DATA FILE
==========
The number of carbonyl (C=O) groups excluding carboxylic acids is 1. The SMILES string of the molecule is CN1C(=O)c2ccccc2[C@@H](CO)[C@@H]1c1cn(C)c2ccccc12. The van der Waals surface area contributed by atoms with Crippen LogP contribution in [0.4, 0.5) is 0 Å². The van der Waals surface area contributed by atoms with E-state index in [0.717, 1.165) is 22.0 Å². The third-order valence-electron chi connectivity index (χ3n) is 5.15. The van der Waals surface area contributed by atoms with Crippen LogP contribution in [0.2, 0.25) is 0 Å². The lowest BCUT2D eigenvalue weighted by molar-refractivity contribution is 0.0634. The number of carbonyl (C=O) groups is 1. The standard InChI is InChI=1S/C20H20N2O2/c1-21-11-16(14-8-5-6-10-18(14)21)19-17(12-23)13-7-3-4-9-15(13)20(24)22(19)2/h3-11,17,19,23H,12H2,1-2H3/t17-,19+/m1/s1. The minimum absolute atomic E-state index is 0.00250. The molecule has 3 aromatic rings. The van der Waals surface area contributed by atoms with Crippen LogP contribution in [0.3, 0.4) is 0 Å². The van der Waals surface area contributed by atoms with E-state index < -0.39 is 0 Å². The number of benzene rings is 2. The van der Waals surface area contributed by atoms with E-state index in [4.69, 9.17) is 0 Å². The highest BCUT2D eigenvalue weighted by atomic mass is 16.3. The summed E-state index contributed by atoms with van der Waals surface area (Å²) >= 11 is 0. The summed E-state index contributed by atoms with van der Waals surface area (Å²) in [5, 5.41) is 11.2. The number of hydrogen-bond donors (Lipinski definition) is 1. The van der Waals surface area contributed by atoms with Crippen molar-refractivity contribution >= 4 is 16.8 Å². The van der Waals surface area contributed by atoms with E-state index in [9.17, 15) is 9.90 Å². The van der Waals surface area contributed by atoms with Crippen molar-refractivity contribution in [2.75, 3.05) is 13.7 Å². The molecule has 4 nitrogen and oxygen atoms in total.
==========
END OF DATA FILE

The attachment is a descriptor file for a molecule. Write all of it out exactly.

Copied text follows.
The number of carbonyl (C=O) groups excluding carboxylic acids is 1. The SMILES string of the molecule is CN1C(=O)c2ccccc2[C@@H](CO)[C@@H]1c1cn(C)c2ccccc12. The van der Waals surface area contributed by atoms with Crippen LogP contribution in [0.4, 0.5) is 0 Å². The van der Waals surface area contributed by atoms with E-state index in [0.717, 1.165) is 22.0 Å². The third-order valence-electron chi connectivity index (χ3n) is 5.15. The van der Waals surface area contributed by atoms with Crippen LogP contribution in [0.2, 0.25) is 0 Å². The lowest BCUT2D eigenvalue weighted by molar-refractivity contribution is 0.0634. The number of carbonyl (C=O) groups is 1. The standard InChI is InChI=1S/C20H20N2O2/c1-21-11-16(14-8-5-6-10-18(14)21)19-17(12-23)13-7-3-4-9-15(13)20(24)22(19)2/h3-11,17,19,23H,12H2,1-2H3/t17-,19+/m1/s1. The minimum absolute atomic E-state index is 0.00250. The molecule has 3 aromatic rings. The van der Waals surface area contributed by atoms with Crippen LogP contribution in [0.3, 0.4) is 0 Å². The van der Waals surface area contributed by atoms with E-state index < -0.39 is 0 Å². The number of benzene rings is 2. The van der Waals surface area contributed by atoms with E-state index in [4.69, 9.17) is 0 Å². The highest BCUT2D eigenvalue weighted by atomic mass is 16.3. The summed E-state index contributed by atoms with van der Waals surface area (Å²) >= 11 is 0. The summed E-state index contributed by atoms with van der Waals surface area (Å²) in [5, 5.41) is 11.2. The number of hydrogen-bond donors (Lipinski definition) is 1. The van der Waals surface area contributed by atoms with Crippen molar-refractivity contribution >= 4 is 16.8 Å². The van der Waals surface area contributed by atoms with E-state index in [9.17, 15) is 9.90 Å². The van der Waals surface area contributed by atoms with Crippen molar-refractivity contribution in [2.75, 3.05) is 13.7 Å². The molecule has 4 nitrogen and oxygen atoms in total.